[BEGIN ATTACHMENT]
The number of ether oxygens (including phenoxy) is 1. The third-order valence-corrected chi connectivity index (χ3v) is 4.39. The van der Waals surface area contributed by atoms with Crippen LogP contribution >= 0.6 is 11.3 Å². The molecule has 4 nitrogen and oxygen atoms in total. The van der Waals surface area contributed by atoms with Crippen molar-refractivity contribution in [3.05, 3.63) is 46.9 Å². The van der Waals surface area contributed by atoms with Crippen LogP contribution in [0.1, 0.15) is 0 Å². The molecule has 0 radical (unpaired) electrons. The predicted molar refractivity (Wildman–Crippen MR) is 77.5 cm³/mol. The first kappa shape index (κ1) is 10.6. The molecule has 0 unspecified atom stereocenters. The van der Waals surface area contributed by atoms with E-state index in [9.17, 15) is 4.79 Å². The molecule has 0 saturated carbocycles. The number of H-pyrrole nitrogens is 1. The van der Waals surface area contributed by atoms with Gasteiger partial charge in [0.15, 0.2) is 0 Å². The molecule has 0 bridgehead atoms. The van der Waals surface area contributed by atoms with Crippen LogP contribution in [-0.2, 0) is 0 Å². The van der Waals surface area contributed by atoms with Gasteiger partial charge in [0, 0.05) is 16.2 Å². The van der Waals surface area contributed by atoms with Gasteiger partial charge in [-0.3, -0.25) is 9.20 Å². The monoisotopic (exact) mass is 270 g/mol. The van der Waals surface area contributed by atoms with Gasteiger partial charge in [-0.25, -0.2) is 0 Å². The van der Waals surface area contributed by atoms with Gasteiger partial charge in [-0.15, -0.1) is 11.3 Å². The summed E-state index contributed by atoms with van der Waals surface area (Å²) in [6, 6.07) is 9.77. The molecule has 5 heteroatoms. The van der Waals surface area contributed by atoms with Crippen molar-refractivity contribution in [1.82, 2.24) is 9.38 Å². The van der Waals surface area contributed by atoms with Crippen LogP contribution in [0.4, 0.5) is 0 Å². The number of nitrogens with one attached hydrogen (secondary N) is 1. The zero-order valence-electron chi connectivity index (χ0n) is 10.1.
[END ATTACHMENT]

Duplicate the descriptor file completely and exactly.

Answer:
The number of ether oxygens (including phenoxy) is 1. The third-order valence-corrected chi connectivity index (χ3v) is 4.39. The van der Waals surface area contributed by atoms with Crippen LogP contribution >= 0.6 is 11.3 Å². The molecule has 4 nitrogen and oxygen atoms in total. The van der Waals surface area contributed by atoms with Crippen molar-refractivity contribution in [3.05, 3.63) is 46.9 Å². The van der Waals surface area contributed by atoms with Crippen LogP contribution in [0.1, 0.15) is 0 Å². The molecule has 0 radical (unpaired) electrons. The predicted molar refractivity (Wildman–Crippen MR) is 77.5 cm³/mol. The first kappa shape index (κ1) is 10.6. The molecule has 0 unspecified atom stereocenters. The van der Waals surface area contributed by atoms with E-state index in [9.17, 15) is 4.79 Å². The molecule has 0 saturated carbocycles. The number of H-pyrrole nitrogens is 1. The van der Waals surface area contributed by atoms with Gasteiger partial charge in [0.15, 0.2) is 0 Å². The molecule has 0 bridgehead atoms. The van der Waals surface area contributed by atoms with Crippen LogP contribution in [-0.2, 0) is 0 Å². The van der Waals surface area contributed by atoms with Gasteiger partial charge in [0, 0.05) is 16.2 Å². The van der Waals surface area contributed by atoms with Gasteiger partial charge in [-0.3, -0.25) is 9.20 Å². The monoisotopic (exact) mass is 270 g/mol. The van der Waals surface area contributed by atoms with Gasteiger partial charge in [-0.25, -0.2) is 0 Å². The van der Waals surface area contributed by atoms with Gasteiger partial charge in [-0.15, -0.1) is 11.3 Å². The summed E-state index contributed by atoms with van der Waals surface area (Å²) in [6, 6.07) is 9.77. The molecule has 5 heteroatoms. The van der Waals surface area contributed by atoms with Crippen molar-refractivity contribution in [1.82, 2.24) is 9.38 Å². The van der Waals surface area contributed by atoms with Crippen LogP contribution in [0.4, 0.5) is 0 Å². The number of nitrogens with one attached hydrogen (secondary N) is 1. The zero-order valence-electron chi connectivity index (χ0n) is 10.1.